Empowerment and Poverty Alleviation: Effects on Targeting Women in Developing Countries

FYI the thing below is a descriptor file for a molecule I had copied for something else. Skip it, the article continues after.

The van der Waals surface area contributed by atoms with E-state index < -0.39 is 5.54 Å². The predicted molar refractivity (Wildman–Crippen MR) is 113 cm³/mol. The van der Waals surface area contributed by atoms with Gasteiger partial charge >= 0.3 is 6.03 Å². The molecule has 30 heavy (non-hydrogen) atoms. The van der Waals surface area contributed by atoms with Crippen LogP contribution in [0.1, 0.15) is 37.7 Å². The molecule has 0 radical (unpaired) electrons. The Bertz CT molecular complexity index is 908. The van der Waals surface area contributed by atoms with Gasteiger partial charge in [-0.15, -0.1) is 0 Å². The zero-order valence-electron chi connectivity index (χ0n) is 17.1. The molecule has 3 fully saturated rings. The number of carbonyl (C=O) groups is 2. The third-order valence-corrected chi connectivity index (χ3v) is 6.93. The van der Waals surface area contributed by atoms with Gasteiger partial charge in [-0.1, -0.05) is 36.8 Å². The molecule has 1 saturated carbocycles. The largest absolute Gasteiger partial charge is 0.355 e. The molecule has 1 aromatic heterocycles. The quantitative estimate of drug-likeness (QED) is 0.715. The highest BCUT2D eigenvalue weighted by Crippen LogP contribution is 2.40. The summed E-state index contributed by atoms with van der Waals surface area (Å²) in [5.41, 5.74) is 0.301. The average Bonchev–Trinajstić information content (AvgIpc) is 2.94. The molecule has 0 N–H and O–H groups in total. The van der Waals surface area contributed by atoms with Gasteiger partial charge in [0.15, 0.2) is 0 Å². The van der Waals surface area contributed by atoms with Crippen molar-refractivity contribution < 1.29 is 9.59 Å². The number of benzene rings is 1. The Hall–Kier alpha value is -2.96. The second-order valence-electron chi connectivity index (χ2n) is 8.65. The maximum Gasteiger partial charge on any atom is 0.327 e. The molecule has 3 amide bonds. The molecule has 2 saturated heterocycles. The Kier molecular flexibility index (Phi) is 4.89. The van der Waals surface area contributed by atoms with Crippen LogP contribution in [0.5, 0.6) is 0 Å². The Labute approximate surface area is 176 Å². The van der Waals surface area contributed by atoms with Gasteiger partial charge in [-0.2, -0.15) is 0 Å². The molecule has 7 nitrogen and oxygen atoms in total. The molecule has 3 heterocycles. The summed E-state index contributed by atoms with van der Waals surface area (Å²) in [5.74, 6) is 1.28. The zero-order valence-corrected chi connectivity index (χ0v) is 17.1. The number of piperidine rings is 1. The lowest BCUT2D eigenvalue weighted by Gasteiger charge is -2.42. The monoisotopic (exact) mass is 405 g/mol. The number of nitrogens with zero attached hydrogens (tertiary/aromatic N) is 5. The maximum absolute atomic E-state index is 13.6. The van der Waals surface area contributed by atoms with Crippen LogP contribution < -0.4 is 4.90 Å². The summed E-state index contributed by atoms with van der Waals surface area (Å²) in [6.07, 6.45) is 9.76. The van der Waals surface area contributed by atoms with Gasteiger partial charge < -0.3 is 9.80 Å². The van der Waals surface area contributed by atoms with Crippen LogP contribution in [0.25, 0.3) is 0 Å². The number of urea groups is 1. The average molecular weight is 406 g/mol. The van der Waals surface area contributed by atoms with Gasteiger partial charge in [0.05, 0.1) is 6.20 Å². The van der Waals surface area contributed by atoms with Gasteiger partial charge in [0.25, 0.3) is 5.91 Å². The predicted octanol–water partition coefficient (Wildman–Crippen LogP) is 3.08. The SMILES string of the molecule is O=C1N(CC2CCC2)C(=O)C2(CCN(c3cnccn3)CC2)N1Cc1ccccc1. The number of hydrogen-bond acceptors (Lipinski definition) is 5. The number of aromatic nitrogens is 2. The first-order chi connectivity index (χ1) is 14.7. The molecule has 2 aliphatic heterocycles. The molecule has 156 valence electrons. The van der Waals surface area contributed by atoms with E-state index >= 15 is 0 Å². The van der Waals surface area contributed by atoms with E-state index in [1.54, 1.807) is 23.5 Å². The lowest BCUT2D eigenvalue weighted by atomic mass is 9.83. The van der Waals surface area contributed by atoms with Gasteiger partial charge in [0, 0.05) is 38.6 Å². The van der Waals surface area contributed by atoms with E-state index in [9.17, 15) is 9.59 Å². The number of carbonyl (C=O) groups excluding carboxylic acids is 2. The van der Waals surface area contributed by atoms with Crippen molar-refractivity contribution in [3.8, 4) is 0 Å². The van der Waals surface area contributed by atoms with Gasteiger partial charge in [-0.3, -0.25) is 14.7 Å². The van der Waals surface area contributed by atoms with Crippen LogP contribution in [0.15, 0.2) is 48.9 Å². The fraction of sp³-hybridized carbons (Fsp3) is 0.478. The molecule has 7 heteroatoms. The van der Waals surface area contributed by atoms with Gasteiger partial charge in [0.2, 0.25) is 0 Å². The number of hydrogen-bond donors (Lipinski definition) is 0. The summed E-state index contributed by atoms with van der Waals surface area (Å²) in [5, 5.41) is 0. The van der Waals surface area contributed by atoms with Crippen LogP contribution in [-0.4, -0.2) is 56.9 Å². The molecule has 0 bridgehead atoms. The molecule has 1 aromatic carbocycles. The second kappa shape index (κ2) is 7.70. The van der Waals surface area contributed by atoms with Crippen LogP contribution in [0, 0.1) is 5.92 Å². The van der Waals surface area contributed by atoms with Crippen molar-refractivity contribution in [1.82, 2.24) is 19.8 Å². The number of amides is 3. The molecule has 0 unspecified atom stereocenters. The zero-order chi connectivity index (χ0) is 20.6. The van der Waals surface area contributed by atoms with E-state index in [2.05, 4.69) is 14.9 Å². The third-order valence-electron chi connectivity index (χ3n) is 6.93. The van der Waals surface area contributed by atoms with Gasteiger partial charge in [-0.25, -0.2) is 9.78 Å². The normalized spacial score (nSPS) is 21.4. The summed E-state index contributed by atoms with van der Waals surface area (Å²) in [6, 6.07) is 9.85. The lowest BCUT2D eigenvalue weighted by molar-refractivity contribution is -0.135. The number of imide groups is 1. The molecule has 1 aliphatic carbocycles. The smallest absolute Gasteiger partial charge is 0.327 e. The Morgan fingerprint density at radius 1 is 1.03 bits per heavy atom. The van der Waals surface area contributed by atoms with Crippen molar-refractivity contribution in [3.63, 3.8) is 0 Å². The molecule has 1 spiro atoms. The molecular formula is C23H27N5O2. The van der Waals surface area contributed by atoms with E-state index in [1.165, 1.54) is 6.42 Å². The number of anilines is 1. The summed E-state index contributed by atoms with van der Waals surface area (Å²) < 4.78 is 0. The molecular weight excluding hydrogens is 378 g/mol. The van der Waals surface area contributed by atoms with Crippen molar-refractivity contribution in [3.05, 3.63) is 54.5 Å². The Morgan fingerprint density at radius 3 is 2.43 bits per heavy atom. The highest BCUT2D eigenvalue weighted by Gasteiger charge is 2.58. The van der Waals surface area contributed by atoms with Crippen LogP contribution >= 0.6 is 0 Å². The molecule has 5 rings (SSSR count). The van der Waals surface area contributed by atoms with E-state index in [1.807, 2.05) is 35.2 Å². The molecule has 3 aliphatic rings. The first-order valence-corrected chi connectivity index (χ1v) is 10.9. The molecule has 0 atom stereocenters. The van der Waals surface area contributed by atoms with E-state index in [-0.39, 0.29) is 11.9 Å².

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In this thesis I assess the problems and solutions microfinance institutions face when entering a rural credit market characterized by information asymmetry and low degree of enforcement possibilities. Bangladesh and the Grameen type of microcredit are used as examples when describing how solutions have been applied. Standard theoretical models on adverse selection and moral hazard are assessed in order to give an understanding on how microfinance institutions have been addressing the various challenges when designing credit contracts in developing countries. A problem that has not yet been properly assessed in available literature is how households make the decision to obtain credit. I show that under certain assumptions the applied separate spheres bargaining model explains why women may be kept out of the credit market by their husband. This has policy implications that challenge the contract design used by the Grameen Bank and many other microfinance institutions. Discussions on microfinance outreach have to consider intra household decision making in order to reach their dual goal of alleviating poverty and empowering women. The applied model shows that an inflexible approach towards targeting women may lead to a situation where women are kept out of the market for microcredit.